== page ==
It’s that time of year when Australians will start receiving their annual super fund statement. While many of us will make a beeline to check fund returns, it’s also a good idea to see how your insurance shapes up.
According to the Association of Superannuation Funds of Australia (ASFA), close to one in two people don’t know what insurance they have in place through their super. One in four aren’t sure if they have any cover at all. Yet the insurance offered by your fund could be a financial lifeline if you, or your family, need to make a claim. And it can happen more often than many of us realise.
First up, let’s be clear about the type of insurance we’re talking about. The cover automatically provided by super funds typically includes:
- Life insurance (also known as Death insurance), which is payable as a lump sum to the people you nominate, usually your family, if you pass away.
- Total and Permanent Disability (TPD), which pays a lump sum if you become totally and permanently disabled because of illness or injury.
- Some funds also provide income protection insurance, which is a regular payment, often around 75% of your normal wage or salary, if you can’t work due to ill health or injury. Income cover can be an optional extra, which comes at the cost of an additional premium.
With the basics sorted, let’s demystify how insurance in super works.
1. Is it compulsory to have insurance in super?
“It is compulsory for all MySuper funds (low-cost default funds) to offer default death and TPD insurance for members,” James Carey, Chief Group Insurance Officer at MetLife, said.
There are some exceptions to this rule. Since April 2020, life and TPD insurance isn’t usually provided for people aged under 25 (unless you work in a dangerous occupation), and those with super balances below $6,000. Similarly, insurance premiums aren’t deducted from super accounts where no contributions have been made for 16 months or more (known as “inactive” funds). If you tick any of these boxes, you can opt in to have cover.
On the flipside, just because your fund offers insurance doesn’t mean you have to take it. “You can opt out if the insurance in super isn’t right for you. But we encourage fund members to check their life insurance to ensure they have the necessary financial security for their lifestyle,” Mr Carey explained.
Be warned, if you opt out of cover it may be possible to opt back in at a later date but acceptance is not automatic. You may be asked to have a health check, and the premiums can be higher.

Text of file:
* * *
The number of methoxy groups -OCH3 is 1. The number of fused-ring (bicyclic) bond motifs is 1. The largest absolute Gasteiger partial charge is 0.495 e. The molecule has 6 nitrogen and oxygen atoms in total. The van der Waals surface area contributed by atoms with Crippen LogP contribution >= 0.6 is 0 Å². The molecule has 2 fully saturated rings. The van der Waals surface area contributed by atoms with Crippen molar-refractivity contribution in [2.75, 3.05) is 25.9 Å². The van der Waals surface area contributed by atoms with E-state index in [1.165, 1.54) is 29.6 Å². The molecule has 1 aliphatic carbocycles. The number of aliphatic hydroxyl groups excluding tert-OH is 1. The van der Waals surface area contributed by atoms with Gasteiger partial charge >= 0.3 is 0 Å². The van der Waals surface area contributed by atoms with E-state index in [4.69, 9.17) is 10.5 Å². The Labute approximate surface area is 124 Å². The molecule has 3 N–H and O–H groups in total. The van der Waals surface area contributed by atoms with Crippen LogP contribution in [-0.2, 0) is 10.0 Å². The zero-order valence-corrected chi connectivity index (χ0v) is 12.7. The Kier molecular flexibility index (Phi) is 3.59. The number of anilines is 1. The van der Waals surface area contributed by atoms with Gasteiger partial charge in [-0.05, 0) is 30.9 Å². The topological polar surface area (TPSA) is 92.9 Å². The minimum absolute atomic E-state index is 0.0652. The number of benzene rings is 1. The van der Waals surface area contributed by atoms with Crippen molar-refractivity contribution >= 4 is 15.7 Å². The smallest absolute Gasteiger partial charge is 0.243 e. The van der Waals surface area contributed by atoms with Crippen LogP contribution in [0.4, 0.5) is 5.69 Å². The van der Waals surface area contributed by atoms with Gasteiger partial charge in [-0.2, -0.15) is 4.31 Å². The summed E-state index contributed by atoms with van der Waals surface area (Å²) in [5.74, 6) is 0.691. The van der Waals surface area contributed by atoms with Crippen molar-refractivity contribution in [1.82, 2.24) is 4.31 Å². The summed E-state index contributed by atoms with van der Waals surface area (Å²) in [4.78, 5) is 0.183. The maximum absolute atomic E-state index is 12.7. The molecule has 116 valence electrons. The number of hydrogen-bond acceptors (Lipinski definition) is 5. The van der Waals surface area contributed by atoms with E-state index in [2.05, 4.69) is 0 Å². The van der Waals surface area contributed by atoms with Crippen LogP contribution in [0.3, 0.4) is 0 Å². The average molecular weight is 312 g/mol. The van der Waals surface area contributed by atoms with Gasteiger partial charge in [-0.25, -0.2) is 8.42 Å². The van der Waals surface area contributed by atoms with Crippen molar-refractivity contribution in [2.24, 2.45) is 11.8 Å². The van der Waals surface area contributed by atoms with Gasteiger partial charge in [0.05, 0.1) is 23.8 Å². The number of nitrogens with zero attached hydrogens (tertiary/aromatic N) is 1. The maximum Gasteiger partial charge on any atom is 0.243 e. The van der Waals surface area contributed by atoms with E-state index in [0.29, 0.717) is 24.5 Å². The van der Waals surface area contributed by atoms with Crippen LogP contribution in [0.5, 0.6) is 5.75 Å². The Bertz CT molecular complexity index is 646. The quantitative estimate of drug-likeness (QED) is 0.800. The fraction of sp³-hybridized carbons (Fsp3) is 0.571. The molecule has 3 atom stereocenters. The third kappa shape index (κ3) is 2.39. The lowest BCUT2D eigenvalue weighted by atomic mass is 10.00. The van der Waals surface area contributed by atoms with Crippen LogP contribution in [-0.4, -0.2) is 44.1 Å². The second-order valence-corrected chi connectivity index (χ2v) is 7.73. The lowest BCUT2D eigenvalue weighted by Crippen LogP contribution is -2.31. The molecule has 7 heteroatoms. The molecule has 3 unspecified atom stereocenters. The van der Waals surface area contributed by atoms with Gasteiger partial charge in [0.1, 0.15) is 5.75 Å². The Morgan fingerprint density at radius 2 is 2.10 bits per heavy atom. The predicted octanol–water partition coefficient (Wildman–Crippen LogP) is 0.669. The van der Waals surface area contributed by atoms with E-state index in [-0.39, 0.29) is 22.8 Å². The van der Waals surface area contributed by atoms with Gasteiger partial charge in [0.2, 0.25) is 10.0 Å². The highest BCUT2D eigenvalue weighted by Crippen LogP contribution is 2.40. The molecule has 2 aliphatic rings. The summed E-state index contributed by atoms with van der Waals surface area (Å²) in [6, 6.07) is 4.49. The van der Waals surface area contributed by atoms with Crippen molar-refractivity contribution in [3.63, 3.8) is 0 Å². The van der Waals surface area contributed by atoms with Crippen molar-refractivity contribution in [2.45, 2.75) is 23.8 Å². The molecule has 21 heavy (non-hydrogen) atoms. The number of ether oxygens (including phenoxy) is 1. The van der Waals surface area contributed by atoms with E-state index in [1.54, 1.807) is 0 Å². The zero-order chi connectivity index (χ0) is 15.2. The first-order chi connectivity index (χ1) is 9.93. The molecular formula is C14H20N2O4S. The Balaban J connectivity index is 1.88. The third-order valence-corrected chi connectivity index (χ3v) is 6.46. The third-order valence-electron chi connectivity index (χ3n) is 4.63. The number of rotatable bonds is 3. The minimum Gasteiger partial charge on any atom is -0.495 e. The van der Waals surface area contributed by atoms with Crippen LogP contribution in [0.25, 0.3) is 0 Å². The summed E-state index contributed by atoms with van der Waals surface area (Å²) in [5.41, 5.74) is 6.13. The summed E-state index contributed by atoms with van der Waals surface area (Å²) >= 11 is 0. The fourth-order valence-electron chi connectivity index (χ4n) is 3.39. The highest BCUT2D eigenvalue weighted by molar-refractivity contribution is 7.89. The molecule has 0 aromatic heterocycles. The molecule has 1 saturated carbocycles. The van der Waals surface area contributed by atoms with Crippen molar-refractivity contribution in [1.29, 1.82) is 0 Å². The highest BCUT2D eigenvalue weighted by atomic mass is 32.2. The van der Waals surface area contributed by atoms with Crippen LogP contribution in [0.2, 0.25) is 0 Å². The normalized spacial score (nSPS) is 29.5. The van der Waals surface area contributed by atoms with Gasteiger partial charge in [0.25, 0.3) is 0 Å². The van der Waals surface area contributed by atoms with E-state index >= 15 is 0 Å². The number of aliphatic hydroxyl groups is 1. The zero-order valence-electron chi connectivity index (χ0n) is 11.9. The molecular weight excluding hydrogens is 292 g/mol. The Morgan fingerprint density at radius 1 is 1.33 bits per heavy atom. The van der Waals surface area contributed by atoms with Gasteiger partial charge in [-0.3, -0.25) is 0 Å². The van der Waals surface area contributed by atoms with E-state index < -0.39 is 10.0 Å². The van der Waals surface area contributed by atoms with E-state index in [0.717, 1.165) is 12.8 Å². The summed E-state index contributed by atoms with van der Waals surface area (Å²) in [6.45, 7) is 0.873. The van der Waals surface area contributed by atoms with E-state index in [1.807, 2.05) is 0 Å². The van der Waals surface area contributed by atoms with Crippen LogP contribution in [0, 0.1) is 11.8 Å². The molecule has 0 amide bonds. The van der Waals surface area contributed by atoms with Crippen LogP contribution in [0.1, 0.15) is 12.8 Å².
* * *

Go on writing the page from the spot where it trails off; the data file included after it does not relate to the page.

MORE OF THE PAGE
2. Is it cheaper to have insurance inside or outside super?
The cover provided by your fund may be automatic when you first join, but it’s not free. The premiums come straight out of your super savings. However, it’s likely to be cheaper than insurance arranged outside of super.
As Mr Carey noted, “The premiums for insurance inside your super can generally be more cost-effective as the super fund is able to negotiate more attractive premiums by insuring a large pool of members.”
Despite the potential lower cost, there can be downsides. “The old adage, ‘you get what you pay for’ is key when it comes to insurance,” Helen Baker, financial adviser and author of On Your Own Two Feet – Steady Steps to Women’s Financial Independence, told Canstar.
Ms Baker noted that default cover is arranged without the backing of tailored advice, and importantly, the level of cover is not monitored on an annual basis. “One of the big issues with group policies (through super) is that they can often be ‘unit’ cover,” cautioned Ms Baker. “This is where the amount of cover automatically reduces the older you get. So you think you have $1 million of life insurance, but when you go to claim 10 years later, it may be $500,000.”
She added that for other policies arranged through super such as income protection insurance, “you generally can’t get the bells and whistles such as extended payment periods, partial payments, endorsed and agreed cover”.
3. What happens if I want to increase my level of cover?
A golden rule of any type of insurance is to have sufficient protection for your needs. This can be a weak spot of insurance through super as default cover is unlikely to reflect your personal needs.
Knowing how much cover you have is as simple as phoning your fund or checking the annual statement. The tricky part can be working out how much you need. “We know from MetLife’s research that around two thirds of all people don’t know how to calculate how much insurance they need,” said Mr Carey.
Fortunately, there are tools available to find your insurance sweet spot. Many super funds have online calculators to work out the level of cover that’s right for you. Or head to Canstar’s life insurance calculator. If you need an additional helping hand, Mr Carey explained that your super fund can go through the different types of insurance with you, and assess what you need from each.
If it turns out you don’t have sufficient cover, it’s a simple matter of asking your fund to boost your level of protection though you may be asked to have a medical check.
As Ms Baker pointed out, topping up your cover will mean paying higher premiums, which will affect your final nest egg. The best way to know exactly how an increase in premiums will impact your super over the long term is to speak with your fund.